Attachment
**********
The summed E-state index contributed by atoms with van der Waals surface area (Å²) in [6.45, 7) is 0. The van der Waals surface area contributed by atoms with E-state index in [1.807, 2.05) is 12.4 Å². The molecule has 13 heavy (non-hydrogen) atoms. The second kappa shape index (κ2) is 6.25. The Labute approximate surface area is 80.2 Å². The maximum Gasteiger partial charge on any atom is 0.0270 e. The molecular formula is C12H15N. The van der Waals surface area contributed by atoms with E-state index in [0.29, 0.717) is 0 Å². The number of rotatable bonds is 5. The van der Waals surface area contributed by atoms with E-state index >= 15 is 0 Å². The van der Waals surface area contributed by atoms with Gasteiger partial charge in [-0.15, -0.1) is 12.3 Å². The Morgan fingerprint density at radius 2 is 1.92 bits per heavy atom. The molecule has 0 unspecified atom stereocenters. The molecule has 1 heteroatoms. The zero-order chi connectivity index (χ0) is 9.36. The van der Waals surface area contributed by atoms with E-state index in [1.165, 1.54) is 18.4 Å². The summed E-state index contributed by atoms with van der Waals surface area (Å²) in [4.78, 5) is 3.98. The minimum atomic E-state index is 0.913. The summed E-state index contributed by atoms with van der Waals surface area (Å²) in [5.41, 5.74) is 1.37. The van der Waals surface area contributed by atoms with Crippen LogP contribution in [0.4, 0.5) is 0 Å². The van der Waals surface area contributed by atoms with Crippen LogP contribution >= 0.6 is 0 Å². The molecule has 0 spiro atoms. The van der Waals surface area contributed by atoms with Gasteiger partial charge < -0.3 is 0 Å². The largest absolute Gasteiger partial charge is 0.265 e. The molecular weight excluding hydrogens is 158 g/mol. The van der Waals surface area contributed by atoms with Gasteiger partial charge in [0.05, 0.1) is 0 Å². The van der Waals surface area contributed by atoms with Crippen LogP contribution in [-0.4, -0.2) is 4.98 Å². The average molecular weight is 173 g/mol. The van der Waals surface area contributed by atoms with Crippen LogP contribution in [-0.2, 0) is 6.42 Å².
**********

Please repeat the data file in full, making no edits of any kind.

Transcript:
The summed E-state index contributed by atoms with van der Waals surface area (Å²) in [6.45, 7) is 0. The van der Waals surface area contributed by atoms with E-state index in [1.807, 2.05) is 12.4 Å². The molecule has 13 heavy (non-hydrogen) atoms. The second kappa shape index (κ2) is 6.25. The Labute approximate surface area is 80.2 Å². The maximum Gasteiger partial charge on any atom is 0.0270 e. The molecular formula is C12H15N. The van der Waals surface area contributed by atoms with E-state index in [0.29, 0.717) is 0 Å². The number of rotatable bonds is 5. The van der Waals surface area contributed by atoms with E-state index >= 15 is 0 Å². The van der Waals surface area contributed by atoms with Gasteiger partial charge in [-0.15, -0.1) is 12.3 Å². The Morgan fingerprint density at radius 2 is 1.92 bits per heavy atom. The molecule has 0 unspecified atom stereocenters. The molecule has 1 heteroatoms. The zero-order chi connectivity index (χ0) is 9.36. The van der Waals surface area contributed by atoms with E-state index in [1.165, 1.54) is 18.4 Å². The summed E-state index contributed by atoms with van der Waals surface area (Å²) in [4.78, 5) is 3.98. The minimum atomic E-state index is 0.913. The summed E-state index contributed by atoms with van der Waals surface area (Å²) in [5.41, 5.74) is 1.37. The van der Waals surface area contributed by atoms with Crippen LogP contribution in [0.4, 0.5) is 0 Å². The van der Waals surface area contributed by atoms with Crippen LogP contribution >= 0.6 is 0 Å². The molecule has 0 spiro atoms. The van der Waals surface area contributed by atoms with Gasteiger partial charge < -0.3 is 0 Å². The largest absolute Gasteiger partial charge is 0.265 e. The molecular weight excluding hydrogens is 158 g/mol. The van der Waals surface area contributed by atoms with Gasteiger partial charge in [0.05, 0.1) is 0 Å². The van der Waals surface area contributed by atoms with Crippen LogP contribution in [-0.4, -0.2) is 4.98 Å². The average molecular weight is 173 g/mol. The van der Waals surface area contributed by atoms with Crippen LogP contribution in [-0.2, 0) is 6.42 Å².